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Understanding Your Time Horizon & Risk Tolerance

If you spend time reading and writing like I do, you know that there is an all too familiar phrase that is found in a large amount of investment articles: “depending on your risk tolerance and time horizon.”

Any time I read this I wonder why the investing community assumes that the relatively inexperienced investor has any idea what their risk tolerance or time horizon actually is. There are untold thousands of articles floating around with this phrase but very few telling you how to figure it out although it seems that it may be important to know.

In fact, it is important! Before you do anything you have to know both of these. You’ll find that what you believe your answer is to these two questions is rarely the real answer. Have you ever noticed that how you act and how you think don’t always line up?

Risk Tolerance

Your risk tolerance is simply the line where you go from cool, calm, and collected to anxious. Is there a point where maybe people don’t want to be around you because you’re so bent out of shape? For some, rattling their cage takes something pretty extraordinary while others become unglued when a traffic light takes too long to turn. Where on this spectrum do you fall? Remember, it’s not about what you think, it’s about how you act.

Second, how do you feel about money? Do you save every penny or do you fancy yourself a gambler? Most likely you’re somewhere in the middle but where would you put yourself? Gamblers have a higher risk tolerance than the more frugal minded people. Gamblers know that there will be big losses and big gains. Frugal people avoid losing or wasting money as much as possible.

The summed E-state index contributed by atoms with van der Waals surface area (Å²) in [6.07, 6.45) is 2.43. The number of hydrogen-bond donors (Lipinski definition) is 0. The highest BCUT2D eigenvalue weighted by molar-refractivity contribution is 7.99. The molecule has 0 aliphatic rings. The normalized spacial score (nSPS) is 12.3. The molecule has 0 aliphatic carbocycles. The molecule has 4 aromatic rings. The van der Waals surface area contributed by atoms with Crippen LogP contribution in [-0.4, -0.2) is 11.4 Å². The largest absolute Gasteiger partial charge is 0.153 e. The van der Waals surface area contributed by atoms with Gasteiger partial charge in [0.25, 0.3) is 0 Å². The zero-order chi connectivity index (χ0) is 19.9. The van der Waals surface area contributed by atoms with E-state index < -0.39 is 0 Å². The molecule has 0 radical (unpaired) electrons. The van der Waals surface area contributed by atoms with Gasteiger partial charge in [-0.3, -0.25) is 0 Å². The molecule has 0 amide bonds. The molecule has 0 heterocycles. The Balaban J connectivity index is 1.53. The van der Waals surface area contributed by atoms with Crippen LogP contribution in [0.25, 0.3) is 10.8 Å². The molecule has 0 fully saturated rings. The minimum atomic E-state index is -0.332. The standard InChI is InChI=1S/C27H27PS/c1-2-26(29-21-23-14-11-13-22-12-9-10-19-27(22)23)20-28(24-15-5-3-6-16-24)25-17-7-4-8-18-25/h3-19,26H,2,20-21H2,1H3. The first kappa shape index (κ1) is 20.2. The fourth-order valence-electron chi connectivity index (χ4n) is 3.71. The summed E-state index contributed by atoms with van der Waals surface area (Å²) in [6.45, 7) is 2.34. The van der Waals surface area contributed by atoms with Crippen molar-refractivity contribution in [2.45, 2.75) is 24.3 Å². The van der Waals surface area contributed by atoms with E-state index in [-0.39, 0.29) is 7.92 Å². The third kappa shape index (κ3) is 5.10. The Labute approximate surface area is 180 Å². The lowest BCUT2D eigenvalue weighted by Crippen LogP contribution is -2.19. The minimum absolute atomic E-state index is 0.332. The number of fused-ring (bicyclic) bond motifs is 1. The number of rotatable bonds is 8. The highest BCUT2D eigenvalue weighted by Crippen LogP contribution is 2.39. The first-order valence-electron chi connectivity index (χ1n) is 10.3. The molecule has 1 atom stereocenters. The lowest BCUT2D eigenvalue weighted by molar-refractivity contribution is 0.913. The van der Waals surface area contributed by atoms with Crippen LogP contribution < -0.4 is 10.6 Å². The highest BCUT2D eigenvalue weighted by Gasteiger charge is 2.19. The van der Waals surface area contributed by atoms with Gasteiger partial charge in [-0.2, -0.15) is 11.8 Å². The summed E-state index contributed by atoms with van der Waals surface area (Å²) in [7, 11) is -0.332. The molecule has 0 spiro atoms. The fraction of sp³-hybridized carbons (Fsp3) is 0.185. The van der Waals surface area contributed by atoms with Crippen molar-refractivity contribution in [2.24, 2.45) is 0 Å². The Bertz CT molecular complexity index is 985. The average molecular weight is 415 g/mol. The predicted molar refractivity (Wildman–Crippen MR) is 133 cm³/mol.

Finally, your risk tolerance is directly related to your time horizon. The older you get the lower your risk tolerance should be regardless of your attitudes. If you’re 55, your risk tolerance should be exceedingly low because your time horizon is short. You may only be a few years away from retirement and don’t have time to make up for losses that come from taking big risks. If you’re 35, your risk tolerance should be quite high because if something bad happens, you have plenty of years to recover.

Want to figure out your investing risk tolerance? Go to Yahoo! Finance and start a virtual stock portfolio and observe how you react to changes in the markets. It’s fake money so it won’t be a perfect representation but if you’re like me when I was first starting out as an investor, you’ll be surprised by your reactions.

Time Horizon

Your time horizon is related to your goals. If you’re 28 years old and want to save for your child’s college fund, your time horizon is 18 to 20 years, or if you started the fund later, possibly much less. If you’re saving for a down payment on a home, your time horizon may only be a few years. Retirement savings could be 30 or more years.

This is what those articles mean when they say, “depending on your time horizon”. A high yielding corporate bond that pays 2% interest isn’t going to be helpful for somebody who wants large scale capital appreciation over the long term. It is, however, appropriate for somebody who wants to protect their money for an upcoming purchase but doesn’t want it sitting in a nearly zero interest savings account.

Your time horizon is your goal and you shouldn’t do anything until you know your goal. (If your goal is to get rich quickly, change it. That’s not how investing works)

Bottom Line

Don’t blame all of those writers. Many financial professionals have to say that in order to meet compliance regulations but now that you know, take some time and figure out your risk tolerance and your time horizon. Once you do, you’ll read those articles with a much different mindset.